The UK’s independent Information Commissioner’s Office has said Google Glass, when used by companies, must comply with the country’s data protection laws. The assertion comes just days after Google Glass was officially released in Britain.
Andrew Paterson, senior technology officer at ICO, wrote that information collected by Google Glass must abide by the Data Protection Act.
“However like any new technology, wearables must operate in compliance with the law. In the UK, this means making sure that these devices operate in line with the requirements of the UK Data Protection Act.”
This excludes domestic purposes and more so targets companies that are gathering data on customers using Google Glass. Virgin Atlantic, for example, is already running a check-in service where staff wears Glass, though this hasn’t been rolled out to the general customer base yet.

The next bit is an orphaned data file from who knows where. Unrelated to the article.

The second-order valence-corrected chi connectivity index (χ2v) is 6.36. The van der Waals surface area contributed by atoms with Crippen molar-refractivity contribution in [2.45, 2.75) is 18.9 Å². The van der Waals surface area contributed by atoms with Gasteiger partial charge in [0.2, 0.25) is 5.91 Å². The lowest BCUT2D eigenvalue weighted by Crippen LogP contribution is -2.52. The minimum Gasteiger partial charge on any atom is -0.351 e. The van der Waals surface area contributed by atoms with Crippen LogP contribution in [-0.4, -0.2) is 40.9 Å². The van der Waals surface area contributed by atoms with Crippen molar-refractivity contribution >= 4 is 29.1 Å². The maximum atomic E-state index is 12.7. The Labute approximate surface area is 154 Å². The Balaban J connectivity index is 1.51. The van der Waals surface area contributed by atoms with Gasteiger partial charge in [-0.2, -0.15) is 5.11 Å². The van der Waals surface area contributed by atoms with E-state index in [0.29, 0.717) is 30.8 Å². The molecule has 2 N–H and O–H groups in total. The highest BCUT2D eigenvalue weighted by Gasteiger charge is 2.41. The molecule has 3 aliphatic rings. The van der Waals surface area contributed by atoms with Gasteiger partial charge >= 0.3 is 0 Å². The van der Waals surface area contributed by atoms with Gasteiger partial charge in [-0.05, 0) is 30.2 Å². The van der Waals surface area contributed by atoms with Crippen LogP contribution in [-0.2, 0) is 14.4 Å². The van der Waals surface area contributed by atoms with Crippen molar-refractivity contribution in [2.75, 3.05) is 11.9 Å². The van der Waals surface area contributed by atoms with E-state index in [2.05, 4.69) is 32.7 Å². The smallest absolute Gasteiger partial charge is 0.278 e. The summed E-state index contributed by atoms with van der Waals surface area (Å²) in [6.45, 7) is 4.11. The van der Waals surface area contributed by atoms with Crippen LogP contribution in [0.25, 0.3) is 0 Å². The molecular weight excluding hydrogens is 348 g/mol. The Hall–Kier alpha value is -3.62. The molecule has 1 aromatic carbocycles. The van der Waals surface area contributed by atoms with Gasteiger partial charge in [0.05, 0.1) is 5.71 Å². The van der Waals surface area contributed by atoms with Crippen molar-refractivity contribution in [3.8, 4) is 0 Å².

“If you are using a wearable technology for your own use then you are unlikely to be breaching the Act,” explained Paterson.
“But if you were to one day decide that you’d like to start using this information for other purposes outside of your personal use, for example to support a local campaign or to start a business, then this exemption would no longer apply.”
This means companies using Glass need to make customers fully aware that Glass is being used and what data is being collected. The data must only be relevant to the business, stored securely and deleted when no longer required, according to the Act.
Paterson also explains that Google Glass for business is subject to the CCTV Code of Practice, if the device is ever filming.
“The rise of wearable technology brings exciting new possibilities and is set to become widespread in the years ahead,” says Paterson. “But organisations must not lose sight of the fact that wearables must still operate in compliance with the law and consumers’ personal information must be looked after.”